Let me be the first to tell you -- FPGAs are different than microcontrollers (MCUs). Yes. I know it's shocking to hear this, but whether you want to believe it or not, it's true. (Note: I'm telling this to myself, I'm not talking to folks who know how to use FPGAs.)
Learning how to program, configure, and use FPGAs has been pretty much as different as anything I've ever done. There are, of course, some commonalities, such as the fact I use a keyboard when I'm writing Verilog code, just like I do when I'm writing in a computer language. Also, FPGAs and MCUs are both made out of some sort of silicon type material. Aside from those two attributes, however, I have to say that there's very little in common between MCUs and FPGAs.
This current mini-series on using on-chip RAM in the FPGA has brought this point home better than anything since... well... since the last mini-series I wrote before this one. I'd sure like to thank everyone who's read and commented on the various topics and concepts. I hope the discussions have been enlightening to other rookies here -- and not just enlightening in terms of how thick my skull can be, but also in terms of how to use these programmable logic thingies.
My on-chip RAM project isn't complete, but -- with all of the bludgeoning I've been doing -- this seems like a good time to pause and reflect a bit on what I've learned and what, hopefully, other people will learn faster than I did.
I can definitively state that if you have a lot of programming experience and are tempted to draw on that experience when visualizing FPGA concepts -- Stop! Don't do it! While both MCUs and FPGAs are electronic components, and both have IDEs (integrated development environments), creating something to stuff inside them is far too different to make any such comparisons useful.
I'll illustrate where my software thinking has gotten me into trouble. It started with a comment about delay between addressing the RAM and data availability. In this particular case, the specific syntax sent me down the wrong path.
As you may recall, my RAM block is inferred using the following syntax:
Next, I have an 8-bit register that will take the byte from RAM to be shifted out to the MOSI line in my SPI interface:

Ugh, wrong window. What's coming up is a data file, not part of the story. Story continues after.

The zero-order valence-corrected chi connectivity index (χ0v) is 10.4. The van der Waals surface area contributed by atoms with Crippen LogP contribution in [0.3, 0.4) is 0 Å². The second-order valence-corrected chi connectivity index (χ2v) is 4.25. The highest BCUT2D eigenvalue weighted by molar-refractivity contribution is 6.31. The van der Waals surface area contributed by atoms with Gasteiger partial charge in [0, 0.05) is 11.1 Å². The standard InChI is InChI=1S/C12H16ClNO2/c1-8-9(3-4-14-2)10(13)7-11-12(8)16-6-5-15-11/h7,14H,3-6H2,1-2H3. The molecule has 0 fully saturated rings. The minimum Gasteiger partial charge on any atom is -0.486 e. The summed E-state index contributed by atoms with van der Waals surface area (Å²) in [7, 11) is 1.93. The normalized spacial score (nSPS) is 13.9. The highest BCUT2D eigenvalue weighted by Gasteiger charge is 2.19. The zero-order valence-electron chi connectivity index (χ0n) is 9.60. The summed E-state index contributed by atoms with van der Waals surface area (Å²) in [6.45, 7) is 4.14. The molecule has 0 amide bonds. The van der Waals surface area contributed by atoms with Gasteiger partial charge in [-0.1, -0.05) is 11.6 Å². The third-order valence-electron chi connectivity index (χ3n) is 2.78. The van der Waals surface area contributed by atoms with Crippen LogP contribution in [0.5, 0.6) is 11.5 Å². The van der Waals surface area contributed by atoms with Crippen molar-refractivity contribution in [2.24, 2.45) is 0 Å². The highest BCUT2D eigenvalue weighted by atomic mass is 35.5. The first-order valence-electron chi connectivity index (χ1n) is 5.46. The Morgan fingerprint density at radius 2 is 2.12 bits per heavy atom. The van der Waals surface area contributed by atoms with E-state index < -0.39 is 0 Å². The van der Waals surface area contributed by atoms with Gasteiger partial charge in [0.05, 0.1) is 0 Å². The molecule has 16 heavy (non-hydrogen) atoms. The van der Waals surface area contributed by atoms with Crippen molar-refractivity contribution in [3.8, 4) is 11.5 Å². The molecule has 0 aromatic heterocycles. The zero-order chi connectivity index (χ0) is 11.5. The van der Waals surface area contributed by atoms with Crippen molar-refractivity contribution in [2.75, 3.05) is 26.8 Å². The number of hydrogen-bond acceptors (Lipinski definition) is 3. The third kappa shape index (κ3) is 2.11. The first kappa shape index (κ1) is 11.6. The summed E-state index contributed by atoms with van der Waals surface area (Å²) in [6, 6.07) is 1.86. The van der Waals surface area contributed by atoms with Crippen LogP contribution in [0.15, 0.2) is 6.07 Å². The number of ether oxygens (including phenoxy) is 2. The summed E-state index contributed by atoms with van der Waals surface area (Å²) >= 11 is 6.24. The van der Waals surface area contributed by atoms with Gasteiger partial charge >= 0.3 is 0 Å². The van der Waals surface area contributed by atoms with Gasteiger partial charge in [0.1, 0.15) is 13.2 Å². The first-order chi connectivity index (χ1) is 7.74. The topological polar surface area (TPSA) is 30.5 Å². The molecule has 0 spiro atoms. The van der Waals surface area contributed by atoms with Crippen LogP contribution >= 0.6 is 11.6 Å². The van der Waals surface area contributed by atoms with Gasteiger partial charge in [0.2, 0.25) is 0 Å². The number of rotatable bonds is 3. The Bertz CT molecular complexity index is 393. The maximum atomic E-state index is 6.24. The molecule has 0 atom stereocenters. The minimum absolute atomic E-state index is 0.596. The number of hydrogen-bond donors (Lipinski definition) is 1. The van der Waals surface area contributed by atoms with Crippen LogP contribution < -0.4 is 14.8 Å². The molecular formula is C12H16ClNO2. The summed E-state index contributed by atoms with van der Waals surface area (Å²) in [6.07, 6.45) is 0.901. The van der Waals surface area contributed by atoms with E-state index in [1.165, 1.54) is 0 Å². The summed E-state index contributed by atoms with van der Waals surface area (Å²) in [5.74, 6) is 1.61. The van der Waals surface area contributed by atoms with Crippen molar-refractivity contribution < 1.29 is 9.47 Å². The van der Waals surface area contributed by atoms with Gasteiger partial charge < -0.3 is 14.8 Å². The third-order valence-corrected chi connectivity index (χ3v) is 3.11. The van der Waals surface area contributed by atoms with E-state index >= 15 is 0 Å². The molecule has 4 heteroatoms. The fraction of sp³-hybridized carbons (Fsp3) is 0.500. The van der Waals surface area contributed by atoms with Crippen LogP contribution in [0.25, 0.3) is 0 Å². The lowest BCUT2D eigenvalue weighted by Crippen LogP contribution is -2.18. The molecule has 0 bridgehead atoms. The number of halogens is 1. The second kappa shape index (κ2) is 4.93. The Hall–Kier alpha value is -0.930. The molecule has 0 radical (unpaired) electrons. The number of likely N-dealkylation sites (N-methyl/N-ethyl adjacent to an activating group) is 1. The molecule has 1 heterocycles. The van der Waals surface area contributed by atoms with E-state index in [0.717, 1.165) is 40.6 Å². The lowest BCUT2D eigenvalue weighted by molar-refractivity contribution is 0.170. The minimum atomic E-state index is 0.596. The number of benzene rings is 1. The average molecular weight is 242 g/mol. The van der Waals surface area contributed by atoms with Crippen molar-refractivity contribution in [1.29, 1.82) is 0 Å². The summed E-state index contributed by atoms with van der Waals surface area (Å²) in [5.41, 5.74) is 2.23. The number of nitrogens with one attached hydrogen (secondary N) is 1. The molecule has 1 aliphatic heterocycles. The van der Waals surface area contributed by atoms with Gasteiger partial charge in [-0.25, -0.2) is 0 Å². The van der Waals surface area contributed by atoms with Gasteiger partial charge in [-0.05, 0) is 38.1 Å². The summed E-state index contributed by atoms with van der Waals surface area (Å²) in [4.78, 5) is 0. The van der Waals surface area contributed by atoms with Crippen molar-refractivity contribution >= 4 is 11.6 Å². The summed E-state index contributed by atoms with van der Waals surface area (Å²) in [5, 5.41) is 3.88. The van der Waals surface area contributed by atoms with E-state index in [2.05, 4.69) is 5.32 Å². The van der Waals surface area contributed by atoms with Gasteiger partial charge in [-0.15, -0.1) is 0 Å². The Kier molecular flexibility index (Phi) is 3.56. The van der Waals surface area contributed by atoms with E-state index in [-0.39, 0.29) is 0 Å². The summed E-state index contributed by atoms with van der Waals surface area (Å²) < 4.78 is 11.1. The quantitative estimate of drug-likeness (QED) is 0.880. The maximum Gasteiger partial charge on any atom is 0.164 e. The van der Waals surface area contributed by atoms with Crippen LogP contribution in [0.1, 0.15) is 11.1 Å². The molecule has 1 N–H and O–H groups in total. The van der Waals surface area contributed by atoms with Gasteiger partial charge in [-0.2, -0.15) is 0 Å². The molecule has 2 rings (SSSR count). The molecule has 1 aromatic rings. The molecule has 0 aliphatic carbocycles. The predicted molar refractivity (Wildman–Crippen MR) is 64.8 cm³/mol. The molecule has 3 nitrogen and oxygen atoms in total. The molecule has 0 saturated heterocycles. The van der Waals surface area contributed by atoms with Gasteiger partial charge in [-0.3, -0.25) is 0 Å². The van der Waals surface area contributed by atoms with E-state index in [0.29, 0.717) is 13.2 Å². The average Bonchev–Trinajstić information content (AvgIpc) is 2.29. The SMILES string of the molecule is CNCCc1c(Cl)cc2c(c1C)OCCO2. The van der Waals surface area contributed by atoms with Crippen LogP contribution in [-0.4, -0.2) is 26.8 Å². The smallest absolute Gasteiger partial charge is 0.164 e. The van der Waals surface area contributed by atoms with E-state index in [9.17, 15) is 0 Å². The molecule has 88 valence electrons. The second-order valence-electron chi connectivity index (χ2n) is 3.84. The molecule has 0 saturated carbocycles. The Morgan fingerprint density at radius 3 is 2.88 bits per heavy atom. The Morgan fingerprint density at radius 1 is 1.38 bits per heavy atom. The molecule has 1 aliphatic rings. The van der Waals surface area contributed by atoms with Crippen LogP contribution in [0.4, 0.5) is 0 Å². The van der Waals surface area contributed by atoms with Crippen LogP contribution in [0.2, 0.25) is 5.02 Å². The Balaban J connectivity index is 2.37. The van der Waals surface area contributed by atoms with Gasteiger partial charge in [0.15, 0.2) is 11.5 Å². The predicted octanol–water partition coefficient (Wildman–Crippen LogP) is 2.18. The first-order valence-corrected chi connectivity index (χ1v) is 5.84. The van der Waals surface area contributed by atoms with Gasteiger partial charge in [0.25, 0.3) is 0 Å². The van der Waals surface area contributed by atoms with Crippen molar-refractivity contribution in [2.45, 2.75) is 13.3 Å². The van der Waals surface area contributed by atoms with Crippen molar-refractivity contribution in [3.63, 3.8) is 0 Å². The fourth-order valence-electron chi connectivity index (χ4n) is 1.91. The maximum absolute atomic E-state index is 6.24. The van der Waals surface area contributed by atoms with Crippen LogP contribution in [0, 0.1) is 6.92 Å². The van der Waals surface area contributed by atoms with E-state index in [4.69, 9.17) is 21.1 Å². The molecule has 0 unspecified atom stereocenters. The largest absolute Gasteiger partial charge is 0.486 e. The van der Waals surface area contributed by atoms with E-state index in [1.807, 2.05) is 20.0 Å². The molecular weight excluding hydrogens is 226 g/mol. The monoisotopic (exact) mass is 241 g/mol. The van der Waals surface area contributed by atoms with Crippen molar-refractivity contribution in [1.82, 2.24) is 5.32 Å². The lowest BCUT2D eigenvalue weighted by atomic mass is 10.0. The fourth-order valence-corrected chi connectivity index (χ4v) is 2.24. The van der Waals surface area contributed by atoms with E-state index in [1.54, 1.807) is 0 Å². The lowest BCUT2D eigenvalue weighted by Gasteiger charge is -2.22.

I also have an address register that I define as such:
At a later point, down in my SPI code, in my "always" block, I set the address register to a RAM address I want to read. That would be this line:
In this case, "address_ptr" is just another 11-bit register that I manipulate. It's probably redundant, but it's there, and in the above line, "address_ptr" is used to load the desired address into "address_reg." Next, I read the RAM with the following statement:
When we started discussing a delay between presenting the address to the RAM and reading the data out of the RAM, my thought process went full-on non sequitur. I was -- and this is the important part for any software folks reading this -- thinking about "ram_block[address_reg];" as though it were a software array with "address_reg" being a variable/pointer. Thinking that way will seriously mess you up.
The correct understanding is as follows: When Verilog (or VHDL) sees the statement "ram_block[address_reg];", it essentially wires up hardware around "address_reg" and "ram_block." The FPGA has the connection between these two objects in it from the moment it's configured with a bitstream.
My software brain had me thinking as though "address_reg" was a variable holding some data, and that this data wouldn't be at all connected to the RAM until used to address "ram_block." That is not the case; "address_reg" is not a variable. It's more like a label attached to a register that is hard-wired to the address lines of the RAM block. This is important.
At any point in my Verilog code, regardless of the line number relative to any portion of the code, whatever value is loaded into "address_reg" is immediately presented to the addressing logic of the RAM block.
Some time ago I added "It's not an array, it's a ribbon cable" into my list of mantras. Now I've added "It's not a variable, it's the name of a register" onto that list.
For any other FPGA rookies, what sorts of traps have hit you the hardest? And for you seasoned veterans, do you recall what really killed you back in the days when you were new to programmable logic?